Germany to give Harare $35m

German Chancellor Angela Merkel Monday praised Zimbabwe’s Prime Minister Morgan Tsvangirai, but suggested that economic aid for the impoverished African country would depend on the pace of reforms there.

Speaking at a joint press conference with Tsvangirai after talks at the chancellor’s office, Merkel praised him as a “courageous man” who stands as “a symbol of democratisation”.

“We wish the prime minister’s government luck and we will seek to help it, in the future, whenever possible,” she said.

But she also underscored the need “to strengthen democratic structures”.

“We want to help in this process. But it is important that we get a feeling as to how good progress is,” she said.

She notably spoke of the need to amend the country’s constitution and allow for the return of land expropriated under President Robert Mugabe.

Tsvangirai, the former opposition leader turned reform-seeking prime minister under a uneasy power-sharing deal with Mugabe, is on an international tour looking for development aid.

The country is seeking to emerge from years of hyper-inflation and a breakdown in basic services that has forced millions of Zimbabweans to flee the country.

In the United States last week, he won a pledge for 73 million dollars in aid from President Barack Obama.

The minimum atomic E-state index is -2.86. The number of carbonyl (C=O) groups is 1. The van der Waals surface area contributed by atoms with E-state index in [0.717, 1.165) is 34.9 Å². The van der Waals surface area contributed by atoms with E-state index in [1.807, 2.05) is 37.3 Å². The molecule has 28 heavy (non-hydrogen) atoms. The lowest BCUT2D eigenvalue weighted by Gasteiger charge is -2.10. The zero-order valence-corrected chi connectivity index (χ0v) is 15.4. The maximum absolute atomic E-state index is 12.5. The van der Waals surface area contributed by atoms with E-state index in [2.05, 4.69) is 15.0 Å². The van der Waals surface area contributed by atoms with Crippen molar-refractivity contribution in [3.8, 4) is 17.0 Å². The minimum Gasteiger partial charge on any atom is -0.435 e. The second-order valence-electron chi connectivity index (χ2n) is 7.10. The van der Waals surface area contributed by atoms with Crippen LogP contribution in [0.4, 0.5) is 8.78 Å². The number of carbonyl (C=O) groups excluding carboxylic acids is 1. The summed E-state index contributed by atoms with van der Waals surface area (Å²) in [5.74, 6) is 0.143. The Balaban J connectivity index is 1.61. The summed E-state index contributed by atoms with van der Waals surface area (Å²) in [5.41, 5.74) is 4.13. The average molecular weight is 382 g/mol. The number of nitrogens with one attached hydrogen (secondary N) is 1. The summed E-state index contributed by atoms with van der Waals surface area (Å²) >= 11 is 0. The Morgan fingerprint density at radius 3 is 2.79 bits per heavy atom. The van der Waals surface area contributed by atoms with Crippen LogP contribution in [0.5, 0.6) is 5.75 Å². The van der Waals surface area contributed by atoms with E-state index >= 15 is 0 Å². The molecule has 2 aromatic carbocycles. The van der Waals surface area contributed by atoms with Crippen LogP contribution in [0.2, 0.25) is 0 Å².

Merkel also spoke of humanitarian aid, but made no direct pledges.

German development minister Heidemarie Wieczorek-Zeul, who later met Tsvangirai, announced that Germany would give the World Bank 20 million euros (27 million dollars) to help Zimbabwe, along with five million euros to buy seed and fertiliser for small-time Zimbabwean farmers.

Speaking at the press conference, Tsvangirai said his government was making progress in dealing with the country’s problems.

“Zimbabwe is changing and is changing for the better,” he said.

Mugabe and rival Tsvangirai on February 11 formed a power-sharing government tasked with steering Zimbabwe back to stability after disputed elections last year plunged the country into crisis.

An International Monetary Fund team arrived Monday in Zimbabwe to assess the government’s economic policies and the country’s humanitarian needs, officials said.-AFP.